NEW YORK (
) -- Stocks closed slightly higher Friday, as a strong tech sector helped the major averages overcome a midday swoon caused by a strengthening dollar.
Dow Jones Industrial Average
rose 21 points, or 0.2%, to 10,329. The
improved by 6 points, or 0.6%, at 1102, while the
added 32 points, or 1.5%, at 2212.
Tech stocks outpaced the rest of the market Friday, buoyed by better-than-expected earnings from some of the sector's stalwarts after Thursday's closing bell. That showing, in turn, pushed the tech-heavy Nasdaq up 1% higher for the week. The Dow finished down 1.4% since last Friday, while the S&P 500 slumped 0.4%.
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Research In Motion
soared past analysts' estimates late Thursday, reporting a spike in profits and
strong Blackberry sales in its third quarter. Shares closed $6.57 higher, or 10.4%, to $70.03.
, which beat earnings targets Thursday with strong second-quarter results, rose $1.46, or 6.4%, to $24.34.
"The tech earnings are coming in spectacularly," said Michael Pento, chief economist at Delta Global Advisors. "Let's just be honest. The tech earnings were fantastic and it's probably because people are looking to do anything to increase productivity.
"It's not my favorite place in the long term," added Pento, who is predicting a double-dip recession. "But for right now tech seems to be the safest part of the market."
A trio of blue-chip tech stocks led advancers on the Dow, as
rose 2.9%, 2.2% and 1.9%, respectively.
The banking sector also helped lead advancers in the afternoon, as the KBW Bank Index rose 2.3%. Shares of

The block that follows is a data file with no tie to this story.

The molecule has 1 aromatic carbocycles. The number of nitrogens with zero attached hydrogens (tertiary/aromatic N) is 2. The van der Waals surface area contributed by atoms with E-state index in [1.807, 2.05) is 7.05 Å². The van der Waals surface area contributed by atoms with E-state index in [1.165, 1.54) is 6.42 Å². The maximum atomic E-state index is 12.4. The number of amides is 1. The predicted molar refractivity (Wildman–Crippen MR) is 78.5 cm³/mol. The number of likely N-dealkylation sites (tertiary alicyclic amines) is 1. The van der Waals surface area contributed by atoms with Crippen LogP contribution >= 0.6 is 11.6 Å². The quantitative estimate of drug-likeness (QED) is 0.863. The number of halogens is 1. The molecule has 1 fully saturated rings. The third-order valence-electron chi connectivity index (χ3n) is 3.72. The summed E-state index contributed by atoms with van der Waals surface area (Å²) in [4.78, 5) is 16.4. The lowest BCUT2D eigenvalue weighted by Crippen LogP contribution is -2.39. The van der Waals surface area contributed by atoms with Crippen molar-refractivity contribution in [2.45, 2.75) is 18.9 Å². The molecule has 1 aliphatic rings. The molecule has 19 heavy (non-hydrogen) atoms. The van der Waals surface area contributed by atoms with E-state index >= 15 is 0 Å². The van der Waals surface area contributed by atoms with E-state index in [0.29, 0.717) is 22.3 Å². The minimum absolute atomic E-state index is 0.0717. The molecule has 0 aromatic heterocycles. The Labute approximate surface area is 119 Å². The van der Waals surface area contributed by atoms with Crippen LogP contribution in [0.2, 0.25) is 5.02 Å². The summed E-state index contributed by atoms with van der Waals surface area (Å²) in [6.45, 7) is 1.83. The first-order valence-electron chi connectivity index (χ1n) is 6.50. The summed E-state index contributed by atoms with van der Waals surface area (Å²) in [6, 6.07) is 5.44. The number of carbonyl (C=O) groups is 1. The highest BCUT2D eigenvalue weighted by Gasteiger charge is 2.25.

Bank of America
improved 1.1% and 1.7% each.
, which beat analysts' estimates by a nickel Thursday, and video-game maker
, which matched expectations yesterday, climbed 1.9% and 9.2%, respectively, in afternoon trading. Shares of
shed 13.2% after the mobile-products maker posted a larger loss than Wall Street had projected.
Friday's large volumes were spurred by quarterly S&P index rebalancing and the year's final so-called "quadruple witching" event, when stock index futures, stock index options, single stock futures and stock options all expire at the same time.
Still, stocks tended to move inversely with the dollar for yet another session. The greenback rose to a new three-month high earlier as tensions in the Middle East pushed the dollar higher against foreign currencies. The dollar index was holding flat of late following a retreat after midday.
"The dollar is the most salient issue I could find today," added Pento, who also noted the continuing travails from Standard and Poor's ratings downgrade on Greece's debt. "As long as we have this dollar strengthening on the misconception that Ben Bernanke will be tightening rates sooner and more aggressively, then you're going to have a headwind in the stock market."
Gold futures closed at a new monthly low of $1,107.40 an ounce on Thursday. But the February contract settled higher on Friday, adding $4.10 at $1,111.50 an ounce.
Crude oil futures, however, surged earlier on reports that Iranian troops entered Iraq's Fakka oil field, according to Platts' George Johnson. The February crude contract settled at $74.42 a barrel after adding 34 cents today.
Overseas, Hong Kong's Hang Seng fell 0.8%, and Japan's Nikkei declined 0.2%. The FTSE in London dropped 0.4%, and the DAX in Frankfurt slipped 0.2%.
stock took a beating on reports that it has canceled some orders and refused to accept inventory at the end of November. Shares shed 17.8% to $2.08.
Negotiations between Irish airline
failed to yield a deal for the roughly 200 new B737-800 series aircraft under discussion. Shares of Boeing fell off by $1.03, or 1.9%, to $53.44.
appears close to picking up
, the user-generated review site, for upwards of $500 million, according to TechCrunch
said used-car sales rose 9.3% in the third quarter as it posted better-than-expected earnings Friday morning. Its stock rose $1.53, or 7%, to $23.35.
slumped after the cruise operator issued weak first-quarter guidance after tough pricing and fewer travelers weighed on fourth-quarter profit. Shares were bid lower by 3.4% to $32.22.
--Written by Melinda Peer and Sung Moss in New York